As ISIS Threatens A Key Town In Syria, Is The U.S. Playing A Dangerous Game?

As the U.S.-led coalition continues to engage the Islamic State in Iraq and Syria, much of the world's attention has been focused on Kobani, a city on the northern border of Syria, a stone's throw from Turkey, that the militant group is seemingly determined to capture. The implications for those inside Kobani are dire: its citizens are facing the prospect of a massacre that's being compared to the 1995 Srebrenica genocide in Bosnia.

The Huffington Post's Sam Stein and David Wood discussed the fate of Kobani in the most recent taping of The Huffington Post's roundtable interview series, "Drinking & Talking." They were joined by State Department spokeswoman Jen Psaki, Time magazine reporter Mark Thompson and the Center for a New American Security's Nora Bensahel. At issue: Can the situation in Kobani spur the United States' regional partners to act, or is the U.S. playing a dangerous game of chicken?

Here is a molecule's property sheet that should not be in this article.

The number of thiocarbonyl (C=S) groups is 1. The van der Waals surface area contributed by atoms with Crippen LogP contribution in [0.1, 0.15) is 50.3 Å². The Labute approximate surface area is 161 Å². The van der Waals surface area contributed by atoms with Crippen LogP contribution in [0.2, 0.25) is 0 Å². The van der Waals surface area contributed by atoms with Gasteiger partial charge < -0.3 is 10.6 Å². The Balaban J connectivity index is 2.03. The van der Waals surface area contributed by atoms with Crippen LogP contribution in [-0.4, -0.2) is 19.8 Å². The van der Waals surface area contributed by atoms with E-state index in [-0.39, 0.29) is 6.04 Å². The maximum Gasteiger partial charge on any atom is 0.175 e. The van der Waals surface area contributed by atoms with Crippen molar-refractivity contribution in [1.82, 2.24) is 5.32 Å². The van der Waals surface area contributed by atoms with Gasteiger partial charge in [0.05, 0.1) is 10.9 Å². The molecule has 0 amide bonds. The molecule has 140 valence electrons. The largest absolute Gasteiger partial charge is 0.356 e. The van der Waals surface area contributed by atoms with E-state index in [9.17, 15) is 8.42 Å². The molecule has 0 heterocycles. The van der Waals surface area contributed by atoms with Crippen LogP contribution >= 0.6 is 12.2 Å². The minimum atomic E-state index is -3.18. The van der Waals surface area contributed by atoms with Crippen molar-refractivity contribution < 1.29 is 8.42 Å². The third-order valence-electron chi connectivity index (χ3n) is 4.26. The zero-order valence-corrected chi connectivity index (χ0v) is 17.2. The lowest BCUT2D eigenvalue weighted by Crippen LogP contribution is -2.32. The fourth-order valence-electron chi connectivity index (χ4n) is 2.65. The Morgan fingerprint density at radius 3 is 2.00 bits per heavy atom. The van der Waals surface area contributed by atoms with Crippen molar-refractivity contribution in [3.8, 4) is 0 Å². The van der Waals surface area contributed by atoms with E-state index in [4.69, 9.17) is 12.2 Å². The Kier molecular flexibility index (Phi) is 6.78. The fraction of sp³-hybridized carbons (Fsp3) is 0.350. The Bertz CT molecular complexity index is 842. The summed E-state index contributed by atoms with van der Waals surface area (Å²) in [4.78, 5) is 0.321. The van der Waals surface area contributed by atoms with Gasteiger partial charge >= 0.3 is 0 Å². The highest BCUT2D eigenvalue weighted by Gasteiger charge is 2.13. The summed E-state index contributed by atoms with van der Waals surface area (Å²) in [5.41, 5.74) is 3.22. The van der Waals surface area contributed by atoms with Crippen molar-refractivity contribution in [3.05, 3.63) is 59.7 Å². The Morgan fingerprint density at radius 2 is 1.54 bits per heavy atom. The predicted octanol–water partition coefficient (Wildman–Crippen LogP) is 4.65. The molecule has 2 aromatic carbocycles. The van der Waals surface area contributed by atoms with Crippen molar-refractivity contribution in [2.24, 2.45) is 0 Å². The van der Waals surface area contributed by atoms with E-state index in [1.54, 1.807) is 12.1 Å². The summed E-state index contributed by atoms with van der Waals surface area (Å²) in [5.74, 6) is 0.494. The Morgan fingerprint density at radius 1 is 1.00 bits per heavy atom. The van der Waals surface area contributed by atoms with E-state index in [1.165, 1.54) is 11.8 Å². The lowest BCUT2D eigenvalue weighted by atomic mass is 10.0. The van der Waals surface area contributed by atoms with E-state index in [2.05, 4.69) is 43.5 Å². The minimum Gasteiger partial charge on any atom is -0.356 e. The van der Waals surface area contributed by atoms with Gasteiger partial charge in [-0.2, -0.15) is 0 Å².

The panel debated the global impact of Kobani falling, the motivations of neighboring Turkey, and just how difficult it has been to build and move a coalition against ISIS.

"It is not a situation where people are waiting for their assignment papers," Psaki said.

This is a short clip from a larger panel discussion. The full episode of "Drinking & Talking" will be released next week.

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